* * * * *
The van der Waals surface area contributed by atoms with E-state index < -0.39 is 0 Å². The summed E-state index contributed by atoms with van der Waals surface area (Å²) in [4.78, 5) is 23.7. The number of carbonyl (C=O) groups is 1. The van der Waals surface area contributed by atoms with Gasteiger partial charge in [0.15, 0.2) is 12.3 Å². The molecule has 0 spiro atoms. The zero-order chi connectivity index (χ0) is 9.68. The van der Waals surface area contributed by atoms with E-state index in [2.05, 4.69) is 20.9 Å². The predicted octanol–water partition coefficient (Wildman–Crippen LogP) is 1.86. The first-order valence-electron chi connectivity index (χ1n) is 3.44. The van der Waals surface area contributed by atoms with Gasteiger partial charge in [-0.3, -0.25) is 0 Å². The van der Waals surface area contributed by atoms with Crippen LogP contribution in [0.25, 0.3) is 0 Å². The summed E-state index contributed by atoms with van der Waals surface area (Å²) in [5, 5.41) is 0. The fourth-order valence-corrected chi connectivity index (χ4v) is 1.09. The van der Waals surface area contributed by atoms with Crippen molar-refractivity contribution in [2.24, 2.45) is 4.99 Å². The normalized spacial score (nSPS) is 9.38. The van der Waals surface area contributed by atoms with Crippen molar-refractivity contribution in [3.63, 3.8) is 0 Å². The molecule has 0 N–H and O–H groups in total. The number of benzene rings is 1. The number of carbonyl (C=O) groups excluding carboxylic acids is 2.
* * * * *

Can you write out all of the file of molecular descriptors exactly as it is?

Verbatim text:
The van der Waals surface area contributed by atoms with E-state index < -0.39 is 0 Å². The summed E-state index contributed by atoms with van der Waals surface area (Å²) in [4.78, 5) is 23.7. The number of carbonyl (C=O) groups is 1. The van der Waals surface area contributed by atoms with Gasteiger partial charge in [0.15, 0.2) is 12.3 Å². The molecule has 0 spiro atoms. The zero-order chi connectivity index (χ0) is 9.68. The van der Waals surface area contributed by atoms with E-state index in [2.05, 4.69) is 20.9 Å². The predicted octanol–water partition coefficient (Wildman–Crippen LogP) is 1.86. The first-order valence-electron chi connectivity index (χ1n) is 3.44. The van der Waals surface area contributed by atoms with Gasteiger partial charge in [-0.3, -0.25) is 0 Å². The van der Waals surface area contributed by atoms with Crippen LogP contribution in [0.25, 0.3) is 0 Å². The summed E-state index contributed by atoms with van der Waals surface area (Å²) in [5, 5.41) is 0. The fourth-order valence-corrected chi connectivity index (χ4v) is 1.09. The van der Waals surface area contributed by atoms with Crippen molar-refractivity contribution in [2.24, 2.45) is 4.99 Å². The normalized spacial score (nSPS) is 9.38. The van der Waals surface area contributed by atoms with Crippen molar-refractivity contribution in [3.63, 3.8) is 0 Å². The molecule has 0 N–H and O–H groups in total. The number of benzene rings is 1. The number of carbonyl (C=O) groups excluding carboxylic acids is 2.